• Intergenerational Friendship: Many of Zenith's most notable companions are of a much older pedigree than his including Acid Archie, Peter St. John, Eddie Mcphail, and Big Ben. On his part, St. John liked Zenith enough to speak warmly about him in his posthumously published memories, even going so far as to declassify that it was Zenith who prevented nuclear armageddon in Phase Two.
  • Internal Reformist: It is hinted at times that Peter St. John hasn't renounced his former 1960s hippy ideals as much as he might protest, but has simply decided that the best way to truly implement them is to become the establishment and make it work better from within.
  • Jerk with a Heart of Gold: Zenith might be a jerk, but he's not a bad guy and has been known to comfort people in distress in his own rough way.
  • Later-Installment Weirdness: As the story moved from the 80s to the 90s, and 2000AD introduced colour printing, Steve Yowell's evocative monochrome artwork of Phases I-III suddenly became colour in Phase IV.
  • Massive Multiplayer Crossover: Phase III, populated with classic British superheroes.
  • Merlin Sickness: Chimera!Peyne's fate. The last human, aging backwards in a strange and desolate world reshaped by his creations.
  • Morally Ambiguous Doctorate: Dr. Peyne. Zenith likens the name to a James Bond villain.
  • New Era Speech: Several, all by villains. Zenith lampshades the latest one to occur in Phase IV.
  • The Night That Never Ends: The black sun.
  • No Celebrities Were Harmed: Evil hippie millionaire Scott Wallace is a blatant caricature of Richard Branson.
  • Number of the Beast: Alternative 666 is the first world to fall to the Lloigor.
  • Obfuscating Stupidity: Zenith. Word of God says that he masks his actual intelligence level so people won't demand so much of him and on the off chance he'll have to outfox those people sometime down the line. Case in point, when Peyne catches him reading a book, he flippantly throws it away and acts like nothing had happened.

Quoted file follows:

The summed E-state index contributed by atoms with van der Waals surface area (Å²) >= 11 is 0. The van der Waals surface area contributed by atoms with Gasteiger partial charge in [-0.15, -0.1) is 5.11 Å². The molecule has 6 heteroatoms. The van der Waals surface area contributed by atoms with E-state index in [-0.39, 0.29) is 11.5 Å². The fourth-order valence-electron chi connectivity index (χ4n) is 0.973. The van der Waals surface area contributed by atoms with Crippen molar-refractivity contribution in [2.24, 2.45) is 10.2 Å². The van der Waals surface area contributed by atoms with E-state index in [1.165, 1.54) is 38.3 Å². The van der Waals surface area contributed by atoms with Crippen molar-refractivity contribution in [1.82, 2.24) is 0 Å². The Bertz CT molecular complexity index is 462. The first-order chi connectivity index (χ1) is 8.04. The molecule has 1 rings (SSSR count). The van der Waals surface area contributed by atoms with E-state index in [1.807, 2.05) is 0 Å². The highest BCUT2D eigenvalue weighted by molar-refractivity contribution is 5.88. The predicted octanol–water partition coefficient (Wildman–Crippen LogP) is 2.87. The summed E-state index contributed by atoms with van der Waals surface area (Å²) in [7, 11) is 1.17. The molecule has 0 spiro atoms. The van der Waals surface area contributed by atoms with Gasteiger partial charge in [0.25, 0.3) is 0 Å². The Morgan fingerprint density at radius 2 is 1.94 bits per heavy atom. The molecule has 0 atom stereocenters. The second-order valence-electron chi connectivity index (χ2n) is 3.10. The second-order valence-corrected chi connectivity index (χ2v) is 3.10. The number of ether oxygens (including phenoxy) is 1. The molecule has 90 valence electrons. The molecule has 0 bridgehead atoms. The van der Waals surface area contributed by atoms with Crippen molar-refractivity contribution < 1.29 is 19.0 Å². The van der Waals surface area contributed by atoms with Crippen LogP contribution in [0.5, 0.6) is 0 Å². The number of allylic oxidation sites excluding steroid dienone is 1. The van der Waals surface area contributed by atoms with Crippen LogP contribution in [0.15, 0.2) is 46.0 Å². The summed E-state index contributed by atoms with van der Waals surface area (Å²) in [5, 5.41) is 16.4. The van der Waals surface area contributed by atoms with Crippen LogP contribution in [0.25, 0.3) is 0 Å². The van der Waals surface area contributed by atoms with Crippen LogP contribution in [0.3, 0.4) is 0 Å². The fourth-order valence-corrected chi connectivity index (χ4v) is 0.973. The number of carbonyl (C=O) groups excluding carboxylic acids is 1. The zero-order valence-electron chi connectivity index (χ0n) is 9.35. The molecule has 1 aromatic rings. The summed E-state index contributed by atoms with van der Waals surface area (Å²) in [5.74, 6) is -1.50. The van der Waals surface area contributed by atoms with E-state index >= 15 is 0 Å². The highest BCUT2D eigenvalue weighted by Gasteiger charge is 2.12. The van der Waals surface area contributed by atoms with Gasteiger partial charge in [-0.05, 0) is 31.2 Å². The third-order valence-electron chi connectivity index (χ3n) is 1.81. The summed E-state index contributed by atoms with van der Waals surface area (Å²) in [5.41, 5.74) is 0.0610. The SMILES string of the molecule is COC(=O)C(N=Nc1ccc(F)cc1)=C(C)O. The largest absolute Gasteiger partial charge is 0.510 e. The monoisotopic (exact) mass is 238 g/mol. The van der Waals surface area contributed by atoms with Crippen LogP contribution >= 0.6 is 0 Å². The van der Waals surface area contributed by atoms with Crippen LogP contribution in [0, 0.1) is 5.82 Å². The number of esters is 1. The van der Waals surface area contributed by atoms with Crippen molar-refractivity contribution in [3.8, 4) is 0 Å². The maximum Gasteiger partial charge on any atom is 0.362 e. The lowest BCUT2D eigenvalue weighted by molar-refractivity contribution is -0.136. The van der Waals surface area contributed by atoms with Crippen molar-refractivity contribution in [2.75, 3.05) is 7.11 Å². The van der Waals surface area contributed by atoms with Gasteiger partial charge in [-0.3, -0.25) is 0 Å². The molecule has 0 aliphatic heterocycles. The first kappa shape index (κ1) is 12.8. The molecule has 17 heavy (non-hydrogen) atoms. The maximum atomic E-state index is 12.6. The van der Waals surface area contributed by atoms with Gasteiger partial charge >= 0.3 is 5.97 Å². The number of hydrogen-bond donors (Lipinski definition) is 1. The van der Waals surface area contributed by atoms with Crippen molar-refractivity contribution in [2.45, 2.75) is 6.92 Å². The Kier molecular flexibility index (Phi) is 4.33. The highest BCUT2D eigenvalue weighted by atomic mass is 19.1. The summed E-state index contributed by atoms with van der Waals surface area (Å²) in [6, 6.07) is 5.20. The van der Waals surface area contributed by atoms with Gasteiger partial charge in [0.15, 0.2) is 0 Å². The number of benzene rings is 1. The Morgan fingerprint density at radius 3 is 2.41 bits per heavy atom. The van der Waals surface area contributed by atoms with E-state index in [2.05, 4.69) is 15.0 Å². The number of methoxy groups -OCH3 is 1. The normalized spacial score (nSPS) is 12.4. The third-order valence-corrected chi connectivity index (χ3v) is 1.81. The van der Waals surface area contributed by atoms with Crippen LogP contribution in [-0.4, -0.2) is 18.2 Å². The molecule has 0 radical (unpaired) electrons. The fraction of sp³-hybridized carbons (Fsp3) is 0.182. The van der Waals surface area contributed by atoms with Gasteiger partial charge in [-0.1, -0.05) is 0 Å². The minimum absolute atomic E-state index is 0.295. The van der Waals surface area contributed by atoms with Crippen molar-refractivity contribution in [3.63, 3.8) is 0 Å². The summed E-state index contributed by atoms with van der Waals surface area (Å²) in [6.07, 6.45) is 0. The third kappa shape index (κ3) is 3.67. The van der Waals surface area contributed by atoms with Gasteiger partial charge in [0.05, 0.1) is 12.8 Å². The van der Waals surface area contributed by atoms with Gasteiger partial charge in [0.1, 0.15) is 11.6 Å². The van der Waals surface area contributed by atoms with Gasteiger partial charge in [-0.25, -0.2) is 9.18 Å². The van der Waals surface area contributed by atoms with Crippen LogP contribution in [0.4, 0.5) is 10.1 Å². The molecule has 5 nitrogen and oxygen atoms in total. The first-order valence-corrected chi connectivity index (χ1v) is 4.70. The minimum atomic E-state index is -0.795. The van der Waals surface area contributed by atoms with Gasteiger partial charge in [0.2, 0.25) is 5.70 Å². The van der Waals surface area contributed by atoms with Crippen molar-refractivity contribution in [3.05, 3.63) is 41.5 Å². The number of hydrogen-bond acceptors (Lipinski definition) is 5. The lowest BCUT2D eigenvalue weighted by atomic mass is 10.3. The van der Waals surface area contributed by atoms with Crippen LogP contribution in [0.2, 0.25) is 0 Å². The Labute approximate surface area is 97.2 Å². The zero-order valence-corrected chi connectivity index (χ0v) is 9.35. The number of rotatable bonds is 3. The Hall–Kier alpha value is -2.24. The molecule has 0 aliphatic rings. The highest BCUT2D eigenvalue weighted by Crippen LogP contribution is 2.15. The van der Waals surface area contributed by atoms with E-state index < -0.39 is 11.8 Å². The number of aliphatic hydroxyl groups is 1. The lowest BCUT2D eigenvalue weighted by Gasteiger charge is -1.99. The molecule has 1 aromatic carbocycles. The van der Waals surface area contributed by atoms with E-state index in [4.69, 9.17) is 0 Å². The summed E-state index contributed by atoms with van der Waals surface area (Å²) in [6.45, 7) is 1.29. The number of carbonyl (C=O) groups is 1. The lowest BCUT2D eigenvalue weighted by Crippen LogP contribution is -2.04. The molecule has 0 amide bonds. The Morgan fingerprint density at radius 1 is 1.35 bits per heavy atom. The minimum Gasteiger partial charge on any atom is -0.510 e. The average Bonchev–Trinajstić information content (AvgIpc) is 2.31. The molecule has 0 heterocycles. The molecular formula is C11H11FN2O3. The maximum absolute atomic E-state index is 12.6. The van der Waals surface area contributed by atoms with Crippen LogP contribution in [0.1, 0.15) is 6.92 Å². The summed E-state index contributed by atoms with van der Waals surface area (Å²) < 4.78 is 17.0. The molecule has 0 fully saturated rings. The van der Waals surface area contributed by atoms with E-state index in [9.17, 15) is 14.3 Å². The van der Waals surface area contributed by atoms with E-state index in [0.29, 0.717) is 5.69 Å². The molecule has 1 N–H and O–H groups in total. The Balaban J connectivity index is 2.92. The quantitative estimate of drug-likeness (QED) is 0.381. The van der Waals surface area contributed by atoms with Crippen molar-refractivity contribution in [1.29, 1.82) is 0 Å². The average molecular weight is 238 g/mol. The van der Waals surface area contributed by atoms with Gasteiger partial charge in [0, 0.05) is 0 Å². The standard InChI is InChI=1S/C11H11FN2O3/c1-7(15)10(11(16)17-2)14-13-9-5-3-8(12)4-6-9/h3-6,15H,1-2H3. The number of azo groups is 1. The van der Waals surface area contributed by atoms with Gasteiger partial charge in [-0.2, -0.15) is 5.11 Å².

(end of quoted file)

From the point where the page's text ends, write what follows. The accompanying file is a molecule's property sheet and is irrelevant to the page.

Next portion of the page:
• Offing the Offspring: What's left of Zenith's father tries to kill him as Warhead in Phase II. Zenith unknowingly helps defeat his son Iok Sotot in Phase I.
  • Old Shame: In-Universe: Peter St John seems genuinely ashamed of having been the super-hippy Mandala in the '60s; Being such a prominent anti-establishment figure would indeed have been a very unusual history for a Conservative minister in the Margaret Thatcher era of Real Life, but given that absolutely everybody knows he was Mandala, and that the press never seem to mention him without pointing it out, it goes far beyond fear of public embarrassment, becoming something much more personal, as if he can't quite believe he ever behaved that way.
  • Older and Wiser: Zenith circa 2017 in the Permission to Land epilogue. Although his interviewer (read: writer) is skeptical as to how authentic this is as he's feigned maturity and introspection before.
  • One-Winged Angel: Iok Sotot.
  • Only the Worthy May Pass: Thunderbolt Jaxon's belt only works "for the purposes of right and justice". It doesn't work because of the Unwitting Pawn plan.
  • Other Me Annoys Me: Zenith doesn't care much for the polite and friendly Vertex, describing the experience of their first meeting as "horrible."
  • Our Presidents Are Different: Prime Minister Peter St John is definitely a President Action willing to get his hands dirty, with a bit of President Evil mixed in.
  • Parental Incest: Sort of. Zenith is "bred" with a clone of his mother but takes it surprisingly well.
  • Posthuman Nudism: Phase IV belatedly reveals that the Lloigor were once human, more specifically, the superhero team Cloud 9. When the newly-ascended Lloigor are first witnessed emerging from the Black Sun, they the form of stark naked, glowing, angelic recreations of their human selves, albeit with no hair, no pupils, no nipples and no genitals; however, they soon take on their Lovecraftian forms. In the aftermath, their representative Ruby Fox will occasionally revert to humanoid form in order to give the doomed Michael Peyne a comprehensible face to talk to in his final days - but even then, that doesn't extend to wearing clothes.
  • Psychic Powers: Peter St John at first. By Phase IV, all the superhumans have them as well as some humans.
  • Self-Made Orphan: Zenith is forced to kill what's left of his braindead father to protect himself at the end of Book II.
  • Shooting Superman: A man driven insane by grief shoots Zenith at point-blank range with a bazooka. It doesn't even muss his hair.